output of the frequency synthesizer. Thus the pseudorandom
frequency translation introduced at the transmitter is removed at
the demodulator by mixing the synthesizer output with the received
signal. The resultant signal is then demodulated by means of an
FSK demodulator, a signal for maintaining synchronism of the PN
sequence generator with the FH received signal is usually
extractor form the received signal.
Although binary PSK modulation generally yield better performance
than FSK , it is difficult to maintain phase coherence in the synthesis of
the frequencies used in the hopping pattern and,

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Fig 6: Simulated output Signal with AWGN

International Journal of Scientific & Engineering Research, Volume 5, Issue 1, January-2014


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The frequency hopping rate, denoted as Rh, may be selected to


be either equal to the symbol rate, lower than the symbol rate, or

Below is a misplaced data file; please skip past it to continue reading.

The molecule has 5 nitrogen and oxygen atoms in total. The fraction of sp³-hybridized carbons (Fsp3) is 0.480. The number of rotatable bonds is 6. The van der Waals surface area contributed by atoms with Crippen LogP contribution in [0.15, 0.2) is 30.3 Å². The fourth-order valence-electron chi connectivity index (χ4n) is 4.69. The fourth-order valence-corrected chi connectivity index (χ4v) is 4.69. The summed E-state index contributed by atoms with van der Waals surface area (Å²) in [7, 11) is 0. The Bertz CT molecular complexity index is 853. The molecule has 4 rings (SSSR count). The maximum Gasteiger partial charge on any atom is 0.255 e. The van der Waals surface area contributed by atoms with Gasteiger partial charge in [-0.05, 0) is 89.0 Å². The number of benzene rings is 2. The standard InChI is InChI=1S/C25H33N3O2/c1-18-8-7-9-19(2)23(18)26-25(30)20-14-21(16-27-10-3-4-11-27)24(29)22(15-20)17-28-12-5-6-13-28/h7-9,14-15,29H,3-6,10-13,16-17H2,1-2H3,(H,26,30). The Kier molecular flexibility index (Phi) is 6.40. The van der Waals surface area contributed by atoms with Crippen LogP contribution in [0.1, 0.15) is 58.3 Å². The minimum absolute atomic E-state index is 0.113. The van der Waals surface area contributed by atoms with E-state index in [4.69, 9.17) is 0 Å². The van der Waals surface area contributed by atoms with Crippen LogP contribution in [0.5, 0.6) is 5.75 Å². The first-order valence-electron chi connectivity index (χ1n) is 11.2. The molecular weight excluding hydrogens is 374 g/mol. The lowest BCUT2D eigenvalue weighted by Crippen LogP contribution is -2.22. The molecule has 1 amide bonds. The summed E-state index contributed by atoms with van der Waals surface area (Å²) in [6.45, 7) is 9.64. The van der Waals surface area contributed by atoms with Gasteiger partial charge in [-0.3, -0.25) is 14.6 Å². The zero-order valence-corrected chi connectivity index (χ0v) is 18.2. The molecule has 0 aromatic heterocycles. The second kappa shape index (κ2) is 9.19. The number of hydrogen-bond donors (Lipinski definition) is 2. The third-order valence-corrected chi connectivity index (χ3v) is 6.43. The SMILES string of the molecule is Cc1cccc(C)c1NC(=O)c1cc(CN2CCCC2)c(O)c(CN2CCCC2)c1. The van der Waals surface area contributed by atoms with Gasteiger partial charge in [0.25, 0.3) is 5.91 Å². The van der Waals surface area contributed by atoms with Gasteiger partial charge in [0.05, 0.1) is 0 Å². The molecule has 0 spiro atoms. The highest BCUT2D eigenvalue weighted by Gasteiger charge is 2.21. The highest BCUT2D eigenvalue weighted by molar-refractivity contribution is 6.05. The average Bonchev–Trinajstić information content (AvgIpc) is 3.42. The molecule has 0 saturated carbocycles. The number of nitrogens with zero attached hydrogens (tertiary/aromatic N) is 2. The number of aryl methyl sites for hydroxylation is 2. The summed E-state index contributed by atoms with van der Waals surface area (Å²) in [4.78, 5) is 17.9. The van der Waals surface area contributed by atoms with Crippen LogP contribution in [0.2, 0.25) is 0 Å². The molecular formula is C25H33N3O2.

higher than the symbol rate. If Rh is equal to lower part at the
symbol rate, the FH system is called a slow hopping system.If Rh
is higher than symbol rate, the FH system is called a fast hopping
system. (For simulated output see Fig 4 and Fig 5)

applications. Most computer programming languages


include functions or library routines that purport to be
random number generators. They are often designed to
provide a random byte or word, or a floating point number
uniformly distributed between 0 and 1.

V. Pseudorandom Sequence
Definition of pseudo random sequence: A pseudorandom
sequence is a code sequence of 1s and 0s whose
autocorrelation has properties similar to those of white noise.
It is 'pseudo' because it is deterministic and after N elements
it starts to repeat itself, unlike real random sequences, such as
sequences generated by radioactive decay or by white noise.
The PRBS is more general than the n-sequence, which is a
special pseudo-random binary sequence of n bits generated as
the output of a linear shift register. An n-sequence always has
a 1/2 duty cycle and its number of elements